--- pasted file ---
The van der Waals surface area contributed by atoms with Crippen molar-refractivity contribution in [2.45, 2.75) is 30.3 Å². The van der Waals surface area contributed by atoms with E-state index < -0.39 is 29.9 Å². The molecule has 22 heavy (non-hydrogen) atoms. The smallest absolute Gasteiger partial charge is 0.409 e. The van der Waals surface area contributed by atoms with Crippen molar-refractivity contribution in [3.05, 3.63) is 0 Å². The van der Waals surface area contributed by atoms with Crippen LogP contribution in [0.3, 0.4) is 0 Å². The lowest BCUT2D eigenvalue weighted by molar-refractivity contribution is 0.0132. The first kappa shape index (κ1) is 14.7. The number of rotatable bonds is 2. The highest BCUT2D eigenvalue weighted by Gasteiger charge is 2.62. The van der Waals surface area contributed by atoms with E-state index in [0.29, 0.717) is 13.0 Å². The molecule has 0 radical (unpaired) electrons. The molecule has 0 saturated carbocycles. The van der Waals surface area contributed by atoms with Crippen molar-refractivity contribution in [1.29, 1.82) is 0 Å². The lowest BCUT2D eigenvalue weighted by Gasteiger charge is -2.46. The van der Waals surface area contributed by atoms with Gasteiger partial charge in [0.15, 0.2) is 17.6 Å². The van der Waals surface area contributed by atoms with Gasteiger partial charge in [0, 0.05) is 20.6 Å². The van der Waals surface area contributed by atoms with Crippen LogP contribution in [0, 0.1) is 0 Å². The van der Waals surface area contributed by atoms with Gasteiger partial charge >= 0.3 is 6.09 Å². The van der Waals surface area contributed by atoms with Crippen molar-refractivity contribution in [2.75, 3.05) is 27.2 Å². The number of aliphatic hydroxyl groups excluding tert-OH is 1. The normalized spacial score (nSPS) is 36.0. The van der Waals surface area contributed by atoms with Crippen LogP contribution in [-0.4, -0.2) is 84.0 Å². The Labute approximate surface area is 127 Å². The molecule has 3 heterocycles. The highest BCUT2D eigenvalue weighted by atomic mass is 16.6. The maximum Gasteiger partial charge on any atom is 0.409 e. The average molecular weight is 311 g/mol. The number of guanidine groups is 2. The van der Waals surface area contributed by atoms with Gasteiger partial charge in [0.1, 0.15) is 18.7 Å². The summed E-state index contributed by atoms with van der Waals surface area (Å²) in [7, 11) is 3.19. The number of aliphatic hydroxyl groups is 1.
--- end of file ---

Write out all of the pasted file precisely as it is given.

The van der Waals surface area contributed by atoms with Crippen molar-refractivity contribution in [2.45, 2.75) is 30.3 Å². The van der Waals surface area contributed by atoms with E-state index < -0.39 is 29.9 Å². The molecule has 22 heavy (non-hydrogen) atoms. The smallest absolute Gasteiger partial charge is 0.409 e. The van der Waals surface area contributed by atoms with Crippen molar-refractivity contribution in [3.05, 3.63) is 0 Å². The van der Waals surface area contributed by atoms with Crippen LogP contribution in [0.3, 0.4) is 0 Å². The lowest BCUT2D eigenvalue weighted by molar-refractivity contribution is 0.0132. The first kappa shape index (κ1) is 14.7. The number of rotatable bonds is 2. The highest BCUT2D eigenvalue weighted by Gasteiger charge is 2.62. The van der Waals surface area contributed by atoms with E-state index in [0.29, 0.717) is 13.0 Å². The molecule has 0 radical (unpaired) electrons. The molecule has 0 saturated carbocycles. The van der Waals surface area contributed by atoms with Crippen molar-refractivity contribution in [1.29, 1.82) is 0 Å². The lowest BCUT2D eigenvalue weighted by Gasteiger charge is -2.46. The van der Waals surface area contributed by atoms with Gasteiger partial charge in [0.15, 0.2) is 17.6 Å². The van der Waals surface area contributed by atoms with Gasteiger partial charge in [0, 0.05) is 20.6 Å². The van der Waals surface area contributed by atoms with Crippen LogP contribution in [0, 0.1) is 0 Å². The van der Waals surface area contributed by atoms with Gasteiger partial charge >= 0.3 is 6.09 Å². The van der Waals surface area contributed by atoms with Crippen molar-refractivity contribution in [2.75, 3.05) is 27.2 Å². The number of aliphatic hydroxyl groups excluding tert-OH is 1. The normalized spacial score (nSPS) is 36.0. The van der Waals surface area contributed by atoms with Crippen LogP contribution in [-0.4, -0.2) is 84.0 Å². The Labute approximate surface area is 127 Å². The molecule has 3 heterocycles. The highest BCUT2D eigenvalue weighted by atomic mass is 16.6. The maximum Gasteiger partial charge on any atom is 0.409 e. The average molecular weight is 311 g/mol. The number of guanidine groups is 2. The van der Waals surface area contributed by atoms with Gasteiger partial charge in [0.1, 0.15) is 18.7 Å². The summed E-state index contributed by atoms with van der Waals surface area (Å²) in [7, 11) is 3.19. The number of aliphatic hydroxyl groups is 1.